Several embodiments of the invention can be practically implemented, depending on the nature and magnitude of the HMS variation contributors such as operating temperature, pressure, mechanical expansion of materials, change in laser power over time or due to alignment shifts, and pole tip wear on the head. For example, if the operating radius and temperature are the most significant contributors to HMS variation, a manufacturing process can calibrate and save the required laser power tables to non-volatile drive memory (or even somewhere in a reserved area on the drive that can be read upon power-up). If some of the aforementioned variation contributors can change while a drive is in service, then periodic self-calibration operations may be executed by the drive to keep the HMS constant. Such methods are routinely employed in conventional drives to keep critical drive parameters in calibration over each drive's service life.
In addition, changes in the HMS may also occur due to coating variations. FIG. 14 shows an example of a non-uniformly coated media. The AGC is once again an indicator of the readback amplitude, which is modulated by the media coating variation. This information can be compressed in both radial and circumferential dimensions and stored in a look-up table. Then the information can be applied using the method described above to compensate for systematic radial and circumferential changes in coating uniformity.
This invention addresses the effects of variations in static HMS by properly choosing the laser power in a HAMR system. A system that implements the method is simple to implement and effective in eliminating the effects of static HMS variations. The system can be tuned at first at different radial locations to account for any slowly changing HMS variations (for example due to non-uniformities in media coatings). Then, it can be periodically tuned for time varying parameters, such as temperature changes, laser aging, coupling efficiency changes, changes in media uniformity, and such, to increase the overall system performance.
Modulating the temperature profile not only changes the location of the magnetic transitions in the storage medium, but also alters the transition width of the system. This may cause signal energy loss, an increase in Inter-Symbol-Interference (ISI), or miss-equalization at off-track values. Thus, it is important to choose an operating temperature range that will produce the desired results without introducing any other unwanted effects.
One way to chose an appropriate operating temperature range is to find the nominal peak laser power (i.e., the nominal peak temperature in the system) which gives less reduction in signal energy, reasonable ISI, and small miss-equalization effects at practical off-track range of interest, and does not degrade the head disk interface. Then, find the range of the peak laser power around its nominal value (i.e., the range of the peak temperature in the system which is used to adjust the transition shifts) so that the change in signal energy, ISI, and miss-equalization at off-track positions within that temperature range are minimum.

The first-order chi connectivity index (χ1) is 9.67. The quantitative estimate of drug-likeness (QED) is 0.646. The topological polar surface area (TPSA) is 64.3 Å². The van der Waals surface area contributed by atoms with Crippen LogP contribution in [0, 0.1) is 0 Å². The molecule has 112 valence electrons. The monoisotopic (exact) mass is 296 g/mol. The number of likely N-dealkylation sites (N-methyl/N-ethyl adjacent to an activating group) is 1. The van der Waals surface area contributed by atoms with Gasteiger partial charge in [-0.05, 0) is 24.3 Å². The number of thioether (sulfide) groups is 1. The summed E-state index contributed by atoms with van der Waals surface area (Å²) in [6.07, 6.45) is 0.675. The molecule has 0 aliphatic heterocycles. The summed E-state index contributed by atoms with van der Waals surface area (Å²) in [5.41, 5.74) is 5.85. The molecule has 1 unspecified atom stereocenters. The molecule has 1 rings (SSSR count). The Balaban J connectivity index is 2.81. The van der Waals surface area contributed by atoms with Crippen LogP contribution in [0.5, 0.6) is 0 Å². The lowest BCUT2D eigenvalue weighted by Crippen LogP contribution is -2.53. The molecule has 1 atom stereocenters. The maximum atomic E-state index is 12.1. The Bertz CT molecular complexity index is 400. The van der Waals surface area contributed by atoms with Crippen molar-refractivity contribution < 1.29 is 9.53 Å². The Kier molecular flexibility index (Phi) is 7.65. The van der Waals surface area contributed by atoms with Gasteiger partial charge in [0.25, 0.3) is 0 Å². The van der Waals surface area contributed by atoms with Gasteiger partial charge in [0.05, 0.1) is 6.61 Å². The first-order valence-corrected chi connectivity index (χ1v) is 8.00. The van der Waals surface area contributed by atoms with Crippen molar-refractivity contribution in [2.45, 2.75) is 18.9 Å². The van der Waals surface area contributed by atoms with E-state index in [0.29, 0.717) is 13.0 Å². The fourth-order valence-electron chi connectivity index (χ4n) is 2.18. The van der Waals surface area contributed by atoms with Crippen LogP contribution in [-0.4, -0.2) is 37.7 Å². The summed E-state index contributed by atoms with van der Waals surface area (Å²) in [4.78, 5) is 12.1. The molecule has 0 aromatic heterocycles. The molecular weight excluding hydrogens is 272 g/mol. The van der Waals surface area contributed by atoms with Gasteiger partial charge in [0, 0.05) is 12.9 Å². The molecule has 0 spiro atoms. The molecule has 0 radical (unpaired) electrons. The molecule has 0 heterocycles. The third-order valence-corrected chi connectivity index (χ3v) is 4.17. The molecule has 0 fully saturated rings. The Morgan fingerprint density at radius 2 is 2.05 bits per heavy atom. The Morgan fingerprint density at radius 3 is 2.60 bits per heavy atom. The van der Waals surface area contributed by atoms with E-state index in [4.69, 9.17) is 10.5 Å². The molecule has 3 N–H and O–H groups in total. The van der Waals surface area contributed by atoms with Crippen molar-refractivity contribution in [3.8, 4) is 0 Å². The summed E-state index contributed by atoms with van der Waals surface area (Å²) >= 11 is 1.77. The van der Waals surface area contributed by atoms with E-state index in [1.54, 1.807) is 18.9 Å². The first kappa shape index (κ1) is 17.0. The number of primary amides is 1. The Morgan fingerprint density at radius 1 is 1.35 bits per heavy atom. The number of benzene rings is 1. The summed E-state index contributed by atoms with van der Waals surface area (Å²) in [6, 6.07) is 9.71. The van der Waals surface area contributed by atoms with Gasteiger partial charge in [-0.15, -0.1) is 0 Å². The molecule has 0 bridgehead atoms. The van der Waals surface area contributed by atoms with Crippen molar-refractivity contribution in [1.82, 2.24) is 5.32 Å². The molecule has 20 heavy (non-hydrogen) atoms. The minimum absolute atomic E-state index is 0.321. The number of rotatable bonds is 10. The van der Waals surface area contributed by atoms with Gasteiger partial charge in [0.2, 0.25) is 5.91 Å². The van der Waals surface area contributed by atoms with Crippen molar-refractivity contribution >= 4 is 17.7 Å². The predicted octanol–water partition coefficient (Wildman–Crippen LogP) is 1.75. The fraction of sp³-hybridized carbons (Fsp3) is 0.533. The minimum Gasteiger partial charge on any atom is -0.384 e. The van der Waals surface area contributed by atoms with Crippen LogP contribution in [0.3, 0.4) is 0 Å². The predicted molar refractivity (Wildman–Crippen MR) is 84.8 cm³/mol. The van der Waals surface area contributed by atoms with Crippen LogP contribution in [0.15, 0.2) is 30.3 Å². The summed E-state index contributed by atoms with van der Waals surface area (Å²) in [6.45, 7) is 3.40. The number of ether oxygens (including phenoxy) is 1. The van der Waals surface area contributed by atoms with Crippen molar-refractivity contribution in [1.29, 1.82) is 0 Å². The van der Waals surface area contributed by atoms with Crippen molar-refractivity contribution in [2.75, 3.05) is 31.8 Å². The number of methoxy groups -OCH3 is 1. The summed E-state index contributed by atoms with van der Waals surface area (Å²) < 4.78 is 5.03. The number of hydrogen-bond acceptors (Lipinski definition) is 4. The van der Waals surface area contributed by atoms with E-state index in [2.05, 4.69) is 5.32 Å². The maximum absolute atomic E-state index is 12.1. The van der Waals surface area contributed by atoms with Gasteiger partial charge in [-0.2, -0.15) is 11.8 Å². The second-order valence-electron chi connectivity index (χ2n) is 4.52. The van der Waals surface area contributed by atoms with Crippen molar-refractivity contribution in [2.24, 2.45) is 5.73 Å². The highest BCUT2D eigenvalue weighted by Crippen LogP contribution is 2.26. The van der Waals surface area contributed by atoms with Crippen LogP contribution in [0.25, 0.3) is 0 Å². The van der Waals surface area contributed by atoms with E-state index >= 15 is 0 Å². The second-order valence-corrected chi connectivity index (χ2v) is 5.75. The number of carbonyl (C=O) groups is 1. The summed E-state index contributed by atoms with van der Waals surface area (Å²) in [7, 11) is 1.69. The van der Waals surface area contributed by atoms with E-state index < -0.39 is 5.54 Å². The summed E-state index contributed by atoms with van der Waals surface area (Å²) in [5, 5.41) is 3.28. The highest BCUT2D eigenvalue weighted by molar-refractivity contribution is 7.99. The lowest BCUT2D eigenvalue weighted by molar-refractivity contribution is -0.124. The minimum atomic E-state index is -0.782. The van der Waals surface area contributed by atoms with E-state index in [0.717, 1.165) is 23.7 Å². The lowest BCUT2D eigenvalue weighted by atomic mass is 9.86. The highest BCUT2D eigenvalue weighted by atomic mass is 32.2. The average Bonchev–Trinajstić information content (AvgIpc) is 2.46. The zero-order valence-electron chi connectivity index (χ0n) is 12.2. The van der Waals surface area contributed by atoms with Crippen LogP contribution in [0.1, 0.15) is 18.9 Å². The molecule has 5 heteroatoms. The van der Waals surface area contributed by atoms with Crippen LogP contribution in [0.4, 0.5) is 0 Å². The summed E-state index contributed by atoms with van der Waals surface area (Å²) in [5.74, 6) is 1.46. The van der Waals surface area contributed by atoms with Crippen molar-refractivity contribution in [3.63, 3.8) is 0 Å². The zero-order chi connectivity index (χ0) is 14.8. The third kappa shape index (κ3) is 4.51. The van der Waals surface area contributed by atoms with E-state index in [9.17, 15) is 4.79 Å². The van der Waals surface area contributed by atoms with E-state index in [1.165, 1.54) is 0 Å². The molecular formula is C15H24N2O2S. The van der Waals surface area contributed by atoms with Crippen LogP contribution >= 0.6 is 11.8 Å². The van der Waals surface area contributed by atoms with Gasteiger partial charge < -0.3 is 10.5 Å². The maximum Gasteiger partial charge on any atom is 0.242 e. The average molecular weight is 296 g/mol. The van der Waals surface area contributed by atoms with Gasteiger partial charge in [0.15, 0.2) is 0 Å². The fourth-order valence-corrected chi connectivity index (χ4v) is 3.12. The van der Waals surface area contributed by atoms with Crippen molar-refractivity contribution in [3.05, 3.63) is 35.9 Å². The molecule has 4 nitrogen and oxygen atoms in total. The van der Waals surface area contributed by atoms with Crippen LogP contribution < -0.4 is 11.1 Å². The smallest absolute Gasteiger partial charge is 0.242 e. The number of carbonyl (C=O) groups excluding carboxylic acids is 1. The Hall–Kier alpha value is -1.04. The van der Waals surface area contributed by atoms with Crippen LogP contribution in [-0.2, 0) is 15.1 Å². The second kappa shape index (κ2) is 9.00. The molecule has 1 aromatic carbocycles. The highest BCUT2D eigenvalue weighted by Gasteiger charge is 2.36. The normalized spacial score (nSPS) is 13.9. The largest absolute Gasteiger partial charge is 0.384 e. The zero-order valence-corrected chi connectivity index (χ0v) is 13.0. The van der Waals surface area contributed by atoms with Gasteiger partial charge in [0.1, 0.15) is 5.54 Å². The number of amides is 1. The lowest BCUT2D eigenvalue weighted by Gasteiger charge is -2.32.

During the write process of magnetic recording, location of the written bits can be shifted due to demagnetization fields of the adjacent bits. This data dependent nonlinear shift is called Nonlinear Transition Shift (NLTS), and creates unwanted distortion in the system. NLTS degrades the magnetic recording system performance, and write precompensation blocks are available in conventional read channel chips to cancel this effect.
As the Heat Assisted Magnetic Recording (HAMR) system is essentially a magnetic recording system, this unwanted transition shift effect may also be present in HAMR systems. Moreover, since the envisioned areal density for HAMR is much higher than the areal densities of today's commercial products, the effect of NLTS may be even worse.
A first look-up table of information representative of the relationship between the data pattern and the amount of shift caused in the system can be established. Similarly, a second look-up table of information representative of the relationship between the amount of shift to be compensated and the laser power profile corresponding to that particular shift can also be established.
The process can then proceed as follows. At time instant k, get the bits ak-L, ak.sub.-L+1 . . . ak . . . ak+L-1, ak-L, where it is assumed that only the bits within a span of ±L samples affect the transition at time k.
Using the first look-up table, identify the amount of shift caused by bits ak-L, ak-L+1 . . . ak . . . ak+L-1, ak+L on the transition of interest at time k.
Using the second look-up table, map the amount of shift in the laser power profile that compensates the particular transition of interest, and also compensates for any excessive ISI in the system (if there is any). Then write the transition at time k, with the specified laser power profile.
The method can be simplified by combining the two look-up tables into one look-up table. However, the method has been described using two look-up tables for the sake of clarity in explanation.
Successful performance of the laser modulation method described above depends on how well the laser can be modulated. There are a number of different techniques for actively changing the laser power during the recording process. Some are better suited to an integrated HAMR drive, while others are better suited to a spin stand environment. For the sake of completeness, multiple modulation methods are described below.